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A straightforward question: if I am building a stateless client, which 'changes page' between requests, how do I properly consume a hypermedia API?

A key point of course is that the client should not construct URLs. If we were to for example fetch a collection of some kind (let's say fruits), each collection entry would feature a URL to link to the individual fruit resource in the API. Great.

[ { "name": "Apple", "url": ".../fruits/15" } ]

However in my client, after presenting a list of fruits, I wish to link the list through to a different front-end page with details for the fruit. Such a details page should of course be bookmark-able, etc. The precise structure of the front-end URL is I realise, philosophically, of little concern - but it is of practical interest to the question below.

<a href="?">Apple</a>

The question then is, upon loading a fruit details page, how does the client with no current context decide on the API URL to GET?

/my/frontend/stuff/fruits/{?}

Now what :o?

A solution which initially springs to mind is to have an 'item' URL template in the collection response, and to use the named parameter(s) therein to construct the page URL. The details page would then query the API to recover the same 'item' URL and implant the parameter(s) it was passed. This doesn't seem ideal, however it does achieve the desired decoupling.

Thanks in advance.

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up vote 3 down vote accepted

A web browser is the stateless client most familiar to many users. What you are asking for is known as URI templating and is supported by various hypermedia formats. For example, in HTML:

<form action="/api/fruits" method="GET">
  <input type="number" name="id" value="1" min="1">
  <button type="submit">Get Fruit</button>
<form>

will of course generate GET requests to the URI /api/fruits?id=1 when submitted.

Other hypermedia formats such as HAL allow templating anywhere in the URI, and are better suited to web applications than HTML. You need to look into the templating mechanisms supported by your preferred hypermedia representation format or switch to a format that supports what you need.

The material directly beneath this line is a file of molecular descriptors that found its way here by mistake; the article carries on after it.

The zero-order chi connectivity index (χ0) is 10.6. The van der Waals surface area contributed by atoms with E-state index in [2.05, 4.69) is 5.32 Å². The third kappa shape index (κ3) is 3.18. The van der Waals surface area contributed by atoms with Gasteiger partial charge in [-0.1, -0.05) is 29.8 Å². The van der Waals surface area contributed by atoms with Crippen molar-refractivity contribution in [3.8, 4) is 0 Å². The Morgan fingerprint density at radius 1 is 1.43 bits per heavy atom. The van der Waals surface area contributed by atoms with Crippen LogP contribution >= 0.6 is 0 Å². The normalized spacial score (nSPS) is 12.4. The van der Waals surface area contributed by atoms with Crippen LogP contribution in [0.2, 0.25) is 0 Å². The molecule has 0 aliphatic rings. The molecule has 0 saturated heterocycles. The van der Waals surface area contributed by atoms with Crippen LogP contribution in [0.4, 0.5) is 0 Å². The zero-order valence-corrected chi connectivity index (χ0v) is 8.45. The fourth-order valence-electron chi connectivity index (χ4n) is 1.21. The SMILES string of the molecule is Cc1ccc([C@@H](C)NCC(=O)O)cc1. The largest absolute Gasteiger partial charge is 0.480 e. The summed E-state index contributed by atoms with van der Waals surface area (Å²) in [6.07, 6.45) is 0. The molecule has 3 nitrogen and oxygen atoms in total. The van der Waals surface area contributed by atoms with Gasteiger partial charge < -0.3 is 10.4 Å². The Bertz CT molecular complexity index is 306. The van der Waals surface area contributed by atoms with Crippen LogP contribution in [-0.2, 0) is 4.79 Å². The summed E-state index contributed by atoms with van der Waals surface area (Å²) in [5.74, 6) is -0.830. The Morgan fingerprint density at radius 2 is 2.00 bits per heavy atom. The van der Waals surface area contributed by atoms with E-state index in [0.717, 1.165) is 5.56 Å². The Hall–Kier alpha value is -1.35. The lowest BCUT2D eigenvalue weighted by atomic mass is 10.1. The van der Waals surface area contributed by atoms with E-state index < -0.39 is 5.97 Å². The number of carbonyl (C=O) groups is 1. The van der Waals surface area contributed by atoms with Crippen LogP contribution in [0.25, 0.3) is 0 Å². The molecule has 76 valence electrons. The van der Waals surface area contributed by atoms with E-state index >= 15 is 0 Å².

Of course, in HTML due to poor templating, we have to list every desired URI and paginate long lists:

<a href="/api/fruits/1/">Apple</a>
<a href="/api/fruits/2/">Banana</a>
<a href="/api/fruits/3/">Citrus</a>
...
<a href="/api/fruits/?page=2" rel="next">Page 2</a>

To be honest though, if users are going to directly input IDs, you should probably allow HTML and query string parameters too. It will help third-party client developers when they are building against your API, and it's availability will help if you ever need to debug with end users. Just point them to a URL and ask "Does it work if you go here?"

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Is this in agreement, then, with the closing paragraph of my question? – jstephenson Jul 15 '13 at 11:10
    
Yes. Sorry, should have made that explicit in my answer :-) – Nicholas Jul 15 '13 at 11:19
    
Think this more or less answers the question, then. Thanks. – jstephenson Jul 15 '13 at 11:48
    
Hmm, I somehow only saw the first revision of this question when I came to answer it, perhaps via some direct link, I don't recall now. I would not have bothered saying "What you are asking for is known as URI templating" had I seen rev 2 of your question! Oh well. Glad it helps you. The main point really was choose a suitable hypermedia format for your API. I also expanded my answer a bit with an additional paragraph. – Nicholas Jul 15 '13 at 12:15
    
I don't follow the point in the new paragraph? – jstephenson Jul 15 '13 at 12:44

If I understand the problem correctly, there are two steps in the workflow:

Step-1: Client – GET(/api/fruits/)

  • Returned: [{“name” : “Apple”, “Id” : 1 }, {…}]

Step-2: Client – GET(/api/fruits/1/), GET(/api/fruits/2/), …

  • Details of each fruit is returned

The client must already know the “root” URL- “/api/fruits/” in order to get the list in Step-1. For it to get the individual fruit details as in Step-2, the client concatenates the “root” URL - “/api/fruits/” and “Id” returned in Step-1.

Not sure if you are familiar with the popular javascript framework Backbonejs. Its model supports this out of the box. I believe that most other frameworks should support this type of workflow as well.

You can take a look at these backbone specific links as examples:

Hope it help

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I appreciate your response, but the question relates to the integration of a 'stateless' client with a hypermedia driven API. – jstephenson Jul 4 '13 at 21:12

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